Actor Adhir Kalyan was on The Late Late Show with Craig Ferguson and shared a story of being mistaken for Kal Penn when he was visiting a beach in California. I don’t feel there’s too much similarity in their looks, and they sound completely different because Kalyan has a British accent. But hey, I know being mistaken for another desi happens from time to time, even to us non-celebrities who aren’t getting screen time during prime time or in theaters across America.
Example #1: At one summer job, I was one of four interns in a small office with less than ten staff members. Occasionally, throughout the summer the Executive Director and one or two other staff members would call me Ritu, the name of another intern. She was desi, had straight hair (of a different length) and wore glasses like me, but that’s where the similarities ended.
I don’t mean to make this experience sound horrible–to me it was something awkward that made me think a little bit about personal identity. I corrected the people who called me by the wrong name each time, but I also remember wondering if in their minds my comments at staff meetings, actions at work, etc., were being attributed to me or the other intern.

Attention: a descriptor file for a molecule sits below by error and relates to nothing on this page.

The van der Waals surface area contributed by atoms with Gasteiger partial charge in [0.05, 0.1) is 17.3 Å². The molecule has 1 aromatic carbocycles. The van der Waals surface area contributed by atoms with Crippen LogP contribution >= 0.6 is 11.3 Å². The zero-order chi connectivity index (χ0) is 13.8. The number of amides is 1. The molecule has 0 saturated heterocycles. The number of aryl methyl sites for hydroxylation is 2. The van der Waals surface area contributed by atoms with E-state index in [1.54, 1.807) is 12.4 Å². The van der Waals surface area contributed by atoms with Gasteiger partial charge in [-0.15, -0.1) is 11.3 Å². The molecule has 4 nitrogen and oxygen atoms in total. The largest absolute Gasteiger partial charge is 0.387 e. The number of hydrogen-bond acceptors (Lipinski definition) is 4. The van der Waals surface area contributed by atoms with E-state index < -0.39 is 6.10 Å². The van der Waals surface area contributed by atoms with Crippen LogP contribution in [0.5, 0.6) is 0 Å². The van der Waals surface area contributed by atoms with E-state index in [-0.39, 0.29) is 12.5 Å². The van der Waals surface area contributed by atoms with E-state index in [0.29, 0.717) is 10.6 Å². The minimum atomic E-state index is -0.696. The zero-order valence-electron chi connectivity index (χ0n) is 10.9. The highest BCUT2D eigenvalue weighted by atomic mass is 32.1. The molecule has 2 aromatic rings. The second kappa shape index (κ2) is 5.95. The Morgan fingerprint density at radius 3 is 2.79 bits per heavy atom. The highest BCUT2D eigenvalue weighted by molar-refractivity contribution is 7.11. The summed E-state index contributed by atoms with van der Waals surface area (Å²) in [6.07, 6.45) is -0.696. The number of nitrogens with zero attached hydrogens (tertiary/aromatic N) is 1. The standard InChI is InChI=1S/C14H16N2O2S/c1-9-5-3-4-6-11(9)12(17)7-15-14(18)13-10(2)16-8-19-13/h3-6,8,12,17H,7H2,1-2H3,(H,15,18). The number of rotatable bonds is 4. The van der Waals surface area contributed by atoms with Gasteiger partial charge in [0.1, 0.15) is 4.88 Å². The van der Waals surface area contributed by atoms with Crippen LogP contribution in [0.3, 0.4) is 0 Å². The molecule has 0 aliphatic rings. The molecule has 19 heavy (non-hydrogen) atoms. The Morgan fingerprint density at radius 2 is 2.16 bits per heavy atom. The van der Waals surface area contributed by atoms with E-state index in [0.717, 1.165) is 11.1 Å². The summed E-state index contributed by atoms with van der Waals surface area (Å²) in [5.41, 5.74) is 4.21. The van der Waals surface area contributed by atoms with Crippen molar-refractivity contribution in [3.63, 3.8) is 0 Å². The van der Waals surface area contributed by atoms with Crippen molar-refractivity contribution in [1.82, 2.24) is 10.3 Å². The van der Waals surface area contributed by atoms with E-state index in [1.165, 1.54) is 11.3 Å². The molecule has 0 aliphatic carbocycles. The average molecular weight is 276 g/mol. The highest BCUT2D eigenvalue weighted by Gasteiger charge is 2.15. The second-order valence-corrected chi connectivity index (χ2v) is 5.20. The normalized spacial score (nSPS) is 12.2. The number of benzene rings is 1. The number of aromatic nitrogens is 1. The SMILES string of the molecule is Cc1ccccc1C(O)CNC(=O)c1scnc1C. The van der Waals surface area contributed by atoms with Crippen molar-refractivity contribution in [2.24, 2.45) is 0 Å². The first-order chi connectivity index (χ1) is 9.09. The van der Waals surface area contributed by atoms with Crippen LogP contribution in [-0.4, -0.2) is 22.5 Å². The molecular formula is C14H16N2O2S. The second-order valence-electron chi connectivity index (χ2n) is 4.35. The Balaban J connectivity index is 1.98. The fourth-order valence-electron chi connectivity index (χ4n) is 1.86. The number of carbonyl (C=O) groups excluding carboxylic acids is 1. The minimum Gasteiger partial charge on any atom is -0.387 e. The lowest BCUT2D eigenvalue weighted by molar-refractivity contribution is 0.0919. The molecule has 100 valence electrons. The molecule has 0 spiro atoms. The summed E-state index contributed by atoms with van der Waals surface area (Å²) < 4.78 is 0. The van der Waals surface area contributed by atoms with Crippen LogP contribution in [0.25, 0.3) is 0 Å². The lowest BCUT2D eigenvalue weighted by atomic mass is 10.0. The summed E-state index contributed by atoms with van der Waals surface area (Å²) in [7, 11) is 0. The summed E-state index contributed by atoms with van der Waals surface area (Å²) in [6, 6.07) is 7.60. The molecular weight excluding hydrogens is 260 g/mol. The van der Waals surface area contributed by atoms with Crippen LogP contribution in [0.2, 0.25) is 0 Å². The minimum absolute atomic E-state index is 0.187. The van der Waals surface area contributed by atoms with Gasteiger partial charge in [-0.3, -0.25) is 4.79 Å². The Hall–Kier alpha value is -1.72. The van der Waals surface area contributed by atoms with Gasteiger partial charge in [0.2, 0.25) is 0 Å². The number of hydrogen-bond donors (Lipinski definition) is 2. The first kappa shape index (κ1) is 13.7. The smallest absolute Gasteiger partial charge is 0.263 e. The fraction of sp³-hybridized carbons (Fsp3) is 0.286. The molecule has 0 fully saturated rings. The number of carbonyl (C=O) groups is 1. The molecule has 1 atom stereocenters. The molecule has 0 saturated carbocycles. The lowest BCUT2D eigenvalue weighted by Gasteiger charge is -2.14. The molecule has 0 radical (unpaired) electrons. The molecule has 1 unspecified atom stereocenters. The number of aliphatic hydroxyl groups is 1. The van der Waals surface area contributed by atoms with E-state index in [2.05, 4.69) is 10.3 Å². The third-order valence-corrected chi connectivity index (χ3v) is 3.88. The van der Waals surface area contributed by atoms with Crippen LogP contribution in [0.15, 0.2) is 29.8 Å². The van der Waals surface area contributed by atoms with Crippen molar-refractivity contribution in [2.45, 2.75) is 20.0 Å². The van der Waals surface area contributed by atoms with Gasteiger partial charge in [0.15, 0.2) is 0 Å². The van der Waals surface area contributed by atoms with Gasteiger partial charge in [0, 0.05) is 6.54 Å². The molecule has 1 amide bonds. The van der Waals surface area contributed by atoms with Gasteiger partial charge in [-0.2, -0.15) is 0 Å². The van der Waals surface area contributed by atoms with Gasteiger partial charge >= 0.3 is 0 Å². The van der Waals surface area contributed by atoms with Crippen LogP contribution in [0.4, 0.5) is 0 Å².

Were my achievements my own? Were her errors or mishaps mine as well, if only in their minds? (Perhaps that last question was on her mind as well!)
Example #2: At school I was one of two desis in a particular class. This time the setting was larger with a classroom of about twenty students, mostly women, and the other desi, Ana, was about as opposite of me in terms of features like height, size, hair, as you could get.
When we raised our hands to ask a question or comment the professor would call on us, and after I got called Ana a couple of times I started thinking of how the professor perceived me. Was I a desi/brown person first and foremost in her mind? Is that why I was being called by the other student’s name? And, perhaps more pressing at the time , was this going to affect my class participation grade, if she ended up remembering me as Ana chiming in during class discussions?
Neither of these examples involved desi professors or bosses–I can’t recall other desis confusing my name that way besides my parents, and having them call me by my sister’s name has never prompted any existential musings!
Have you had a similar experience? How did you handle it, and how did you feel about it?
If you’re interested in how Kalyan handled the situation when someone thought he was Kal Penn, you can watch the part of the interview that’s about 2 minutes 20 seconds in. Clearly he didn’t let it faze him, or if it did he at least parlayed it into a nice joke for late night anyway. The actor currently stars in a sitcom called Rules of Engagement with David Spade, playing Timmy, a variation on a role that Spade made memorable in Just Shoot Me–an overly put-upon personal assistant who trades witty, caustic barbs with his boss.